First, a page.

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What international festivals in Poland would you like to see? Posted by on Aug 12, 2015 in Culture

Poland is a place where many cultural events happen, no doubt about that! Throughout the years big Polish cities organized a bunch of festivals. Their range vary from smoky jazz sessions and students days to serious classical music performances. There are also all kinds of folklore and sailor festivals. Here are some of these great festivals

One of the oldest is Wratislavia Cantans (Check this website out for more details) an international music and fine arts festival organized in Wrocław since 1966. It’s creator was a conductor, director of Philharmonic and composer Andrzej Markowski. Thanks to this excellent artist Wrocław might see live performances of numerous masterpieces of oratorio music by Monteverdi, Bach, Händel and others. His successors (Tadeusz Strugala, Lidia Geringer d’Oedenberg and Andrzej Kosendiak) first extended festivals’ formula, including chamber concerts, recitals and the visual art presentations ballet, opera in concert or film version and instrumental works, to back once again to vocal music. This festival takes place every Autumn (this year September 6-19th). So if you are a connoisseurs of classical music, reserve yourself time in September to visit Poland!

05.09.2002 PARADYZ KONCERT BRYTYJSKIEJ SKRZYPACZKI RACHEL PODGER Z ORKIESTRA ARTE DEI SUONATORI FOT.MARCIN LOBACZEWSKI / AGENCJA GAZETA TCGWR Co Jest Grane - Wroc³aw SLOWA KLUCZOWE: MENEL MENELE ZDJÊCIE DO WK£ADKI: TCGWR Co Jest Grane - Wroc³aw

Another great festival to see is  “Warsaw Autumn” (Warszawska Jesień). It is a festival with a long tradition and a true witness to music history. It is the only contemporary music festival in Poland on an international scale and with an international status. This annual event was founded in 1956 by two composers and dedicated to contemporary music. The aim of this festival was and is to present new Polish and world music. Established in hard times of comunism was an island of creative freedom and art. It’s formula was always based on ecltecticism in its positive meaning. You can find there not only musical radicalism, references to tradition, past and culture that it’s connected with but also an audio-art or sound instalation. Nowadays there are books and musical records published after each edition. This year it takes place September 20th through September 30th.

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Also a very important event is happening in Kraków: the Jewish Culture Festival. The First Festival took place in 1988 and it function as a field of dialogue between Jewish and Polish cultures. It was also a good occasion to talk about lost matter of Auschwitz and especially Auschwitz Concentration Camp back then. But next year brought a different adjustment and this festival became a place of meetings Jews and non-Jews from all over the world and sharing the living Jewish tradition. There are films, performances, presentations, and exhibitions to see. Presently there is also a possibility to participate in creating that tradition as there are organized workshops in Hasidic dance and song, Hebrew calligraphy, Jewish paper cutting and cooking. Every year festival is bringing more and more guests interested in celebrating life, Jewish culture and trying to build good relations.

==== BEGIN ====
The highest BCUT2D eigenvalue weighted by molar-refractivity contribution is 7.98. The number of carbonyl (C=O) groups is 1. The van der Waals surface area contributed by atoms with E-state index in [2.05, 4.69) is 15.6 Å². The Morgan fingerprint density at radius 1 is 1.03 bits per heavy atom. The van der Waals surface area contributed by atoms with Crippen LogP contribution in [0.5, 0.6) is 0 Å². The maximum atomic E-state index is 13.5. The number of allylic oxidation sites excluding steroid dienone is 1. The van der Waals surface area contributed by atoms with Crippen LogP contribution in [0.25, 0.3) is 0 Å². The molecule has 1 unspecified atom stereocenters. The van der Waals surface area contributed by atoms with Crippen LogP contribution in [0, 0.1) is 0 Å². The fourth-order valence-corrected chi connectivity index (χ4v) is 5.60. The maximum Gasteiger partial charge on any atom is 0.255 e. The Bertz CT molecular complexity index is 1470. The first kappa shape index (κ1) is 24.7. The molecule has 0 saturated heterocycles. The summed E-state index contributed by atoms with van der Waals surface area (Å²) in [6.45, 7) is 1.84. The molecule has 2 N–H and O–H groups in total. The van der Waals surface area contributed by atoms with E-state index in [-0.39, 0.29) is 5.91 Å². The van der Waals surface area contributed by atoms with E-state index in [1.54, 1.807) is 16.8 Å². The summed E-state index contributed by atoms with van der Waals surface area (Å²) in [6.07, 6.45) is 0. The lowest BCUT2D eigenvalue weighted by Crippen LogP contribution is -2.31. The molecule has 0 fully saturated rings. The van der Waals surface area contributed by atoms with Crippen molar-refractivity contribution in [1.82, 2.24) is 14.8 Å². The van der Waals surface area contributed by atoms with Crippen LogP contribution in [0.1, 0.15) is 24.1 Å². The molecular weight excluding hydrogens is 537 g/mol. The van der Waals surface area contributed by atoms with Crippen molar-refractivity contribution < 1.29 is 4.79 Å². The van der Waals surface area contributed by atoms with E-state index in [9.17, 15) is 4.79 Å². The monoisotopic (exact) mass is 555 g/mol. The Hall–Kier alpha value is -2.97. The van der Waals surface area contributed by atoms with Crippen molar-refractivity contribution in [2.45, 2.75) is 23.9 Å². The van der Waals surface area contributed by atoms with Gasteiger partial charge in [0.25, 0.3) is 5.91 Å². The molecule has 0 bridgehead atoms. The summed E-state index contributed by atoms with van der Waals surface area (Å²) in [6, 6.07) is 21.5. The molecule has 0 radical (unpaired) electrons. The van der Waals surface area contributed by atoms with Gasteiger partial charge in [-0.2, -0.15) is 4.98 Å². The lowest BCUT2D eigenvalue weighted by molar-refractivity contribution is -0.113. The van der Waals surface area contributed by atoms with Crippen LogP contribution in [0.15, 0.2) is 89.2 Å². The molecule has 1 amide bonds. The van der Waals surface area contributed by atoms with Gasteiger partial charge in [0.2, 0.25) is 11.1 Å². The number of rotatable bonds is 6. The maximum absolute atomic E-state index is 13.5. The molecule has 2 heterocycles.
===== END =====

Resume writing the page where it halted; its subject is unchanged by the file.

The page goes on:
Concert Jewish Culture Festival Krakow

If you ever took part in any of these festivals in Poland, please share it with us in comments below. I personally would love to hear about your experience!

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About the Author: Kasia

My name is Kasia Scontsas. I grew near Lublin, Poland and moved to Warsaw to study International Business. I have passion for languages: any languages! Currently I live in New Hampshire. I enjoy skiing, kayaking, biking and paddle boarding. My husband speaks a little Polish, but our daughters are fluent in it! I wanted to make sure that they can communicate with their Polish relatives in our native language. Teaching them Polish since they were born was the best thing I could have given them! I have been writing about learning Polish language and culture for Transparent Language’s Polish Blog since 2010.